The surge of the SNP could tip Labour into losing many of its seats in Scotland in next year’s election. Photo: Getty
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Leader: Labour’s Scotland problem

The idea that a new Scottish Labour leader might be a panacea for the party, as some suggest, is nonsense. Labour’s Scottish problem is deep and structural.

A few weeks before the 2011 Scottish general election, a perplexed Ed Miliband asked a New Statesman staff member why we had published a leader about Scotland in which we warned of the consequences of a victory for the Scottish National Party. His bafflement reflected a fundamental truth: for too long, Labour had been complacent about Scotland and seemed not to have understood the forces that were powering the rise of the SNP and the wider independence movement. It was deservedly routed in that election, which set us on the path to where we are today, with the SNP established as the natural party of government in Scotland.

Labour’s troubles are many in Scotland. It has long since lost the support and respect of the intelligentsia – the writers, commentators, musicians and artists who create a climate and culture. Worse, it has given the impression of neglecting its core vote. This is not just a Scotland-specific phenomenon. In 2010, there was a turnout of just 58.9 per cent in the 100 safest Labour seats.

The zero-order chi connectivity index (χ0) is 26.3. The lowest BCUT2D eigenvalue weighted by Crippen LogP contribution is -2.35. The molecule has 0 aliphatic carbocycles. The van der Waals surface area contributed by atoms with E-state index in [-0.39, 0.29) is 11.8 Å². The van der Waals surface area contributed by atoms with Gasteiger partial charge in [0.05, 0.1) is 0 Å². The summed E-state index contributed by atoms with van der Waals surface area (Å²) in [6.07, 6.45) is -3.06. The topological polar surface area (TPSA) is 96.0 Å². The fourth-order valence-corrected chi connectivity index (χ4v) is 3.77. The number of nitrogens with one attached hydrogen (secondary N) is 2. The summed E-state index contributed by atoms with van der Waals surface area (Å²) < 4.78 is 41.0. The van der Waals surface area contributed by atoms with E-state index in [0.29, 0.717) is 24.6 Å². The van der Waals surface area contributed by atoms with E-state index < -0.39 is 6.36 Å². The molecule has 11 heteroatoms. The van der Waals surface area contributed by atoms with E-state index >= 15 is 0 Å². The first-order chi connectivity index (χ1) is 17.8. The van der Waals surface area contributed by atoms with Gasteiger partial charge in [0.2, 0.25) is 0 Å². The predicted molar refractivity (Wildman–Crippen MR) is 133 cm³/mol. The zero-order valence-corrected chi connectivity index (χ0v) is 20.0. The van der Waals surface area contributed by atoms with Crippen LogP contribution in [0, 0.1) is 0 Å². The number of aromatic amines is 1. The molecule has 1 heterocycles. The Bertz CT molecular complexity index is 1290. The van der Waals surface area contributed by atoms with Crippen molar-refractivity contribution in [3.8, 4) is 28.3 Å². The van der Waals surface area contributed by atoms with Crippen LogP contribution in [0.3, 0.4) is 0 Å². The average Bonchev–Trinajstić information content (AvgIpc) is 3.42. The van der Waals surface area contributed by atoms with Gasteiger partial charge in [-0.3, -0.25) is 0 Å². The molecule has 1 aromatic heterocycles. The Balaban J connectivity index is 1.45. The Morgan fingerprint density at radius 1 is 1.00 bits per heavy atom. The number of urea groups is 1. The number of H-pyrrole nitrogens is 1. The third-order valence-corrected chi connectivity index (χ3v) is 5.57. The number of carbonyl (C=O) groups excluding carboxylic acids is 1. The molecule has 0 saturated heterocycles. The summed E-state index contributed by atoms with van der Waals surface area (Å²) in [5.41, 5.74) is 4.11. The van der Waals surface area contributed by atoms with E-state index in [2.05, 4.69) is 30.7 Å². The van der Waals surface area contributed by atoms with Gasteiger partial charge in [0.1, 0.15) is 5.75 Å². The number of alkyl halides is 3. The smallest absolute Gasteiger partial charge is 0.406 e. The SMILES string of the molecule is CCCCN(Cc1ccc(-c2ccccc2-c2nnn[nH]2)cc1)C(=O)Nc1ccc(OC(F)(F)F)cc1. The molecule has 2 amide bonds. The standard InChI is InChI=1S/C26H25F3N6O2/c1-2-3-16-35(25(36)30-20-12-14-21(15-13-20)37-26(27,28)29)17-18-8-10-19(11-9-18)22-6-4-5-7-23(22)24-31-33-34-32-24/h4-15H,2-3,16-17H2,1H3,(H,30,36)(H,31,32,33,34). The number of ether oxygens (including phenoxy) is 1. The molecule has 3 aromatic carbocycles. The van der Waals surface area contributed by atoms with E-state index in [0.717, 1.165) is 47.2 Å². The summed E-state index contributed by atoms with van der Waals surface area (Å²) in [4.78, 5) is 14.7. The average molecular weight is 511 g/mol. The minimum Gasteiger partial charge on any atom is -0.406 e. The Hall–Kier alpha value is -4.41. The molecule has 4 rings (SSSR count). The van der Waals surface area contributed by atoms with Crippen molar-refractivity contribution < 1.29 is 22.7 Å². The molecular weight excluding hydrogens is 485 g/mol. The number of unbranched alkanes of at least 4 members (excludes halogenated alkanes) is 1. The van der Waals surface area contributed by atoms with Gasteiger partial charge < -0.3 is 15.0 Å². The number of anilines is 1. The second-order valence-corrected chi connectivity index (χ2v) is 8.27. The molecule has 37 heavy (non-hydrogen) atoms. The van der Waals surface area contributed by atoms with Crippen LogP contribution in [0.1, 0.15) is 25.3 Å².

Labour’s Scottish problem, then, is perhaps less one of policy than of tone and perception. The party has allowed a chasm to grow between itself and the electorate. Too many in Labour regarded Scotland as home territory, where easy wins could be recorded. Devolution was seen as an end, rather than the beginning of a process that would lead to Scotland gaining even greater autonomy.

The surge of the SNP, whose membership has risen from 25,000 to 92,000 in the three months since the referendum, could tip Labour into losing many of its seats in Scotland in next year’s election. (It holds 41 out of 59 in total.) In 2010 the SNP won six seats at Westminster; even conservative estimates predict that the figure could treble next May. And it is not only the SNP which is rising: the Scottish Green Party now has 8,000 members. (Scottish Labour is believed to have no more than 10,000.)

The resignation of Johann Lamont, and the resulting leadership election, offers Scottish Labour an opportunity to reinvigorate itself. After decades of treating Scotland as little more than a one-party state, it faces the urgent task of rebuilding its movement and making itself relevant again for the people whom it was established to represent.

Jim Murphy is expected to win the leadership of Scottish Labour on 13 December. He would be a sensible choice. He is a former cabinet minister and an independent thinker, and he would have the authority to challenge the party at Westminster. [Editor's note: Jim Murphy did win the leadership contest.]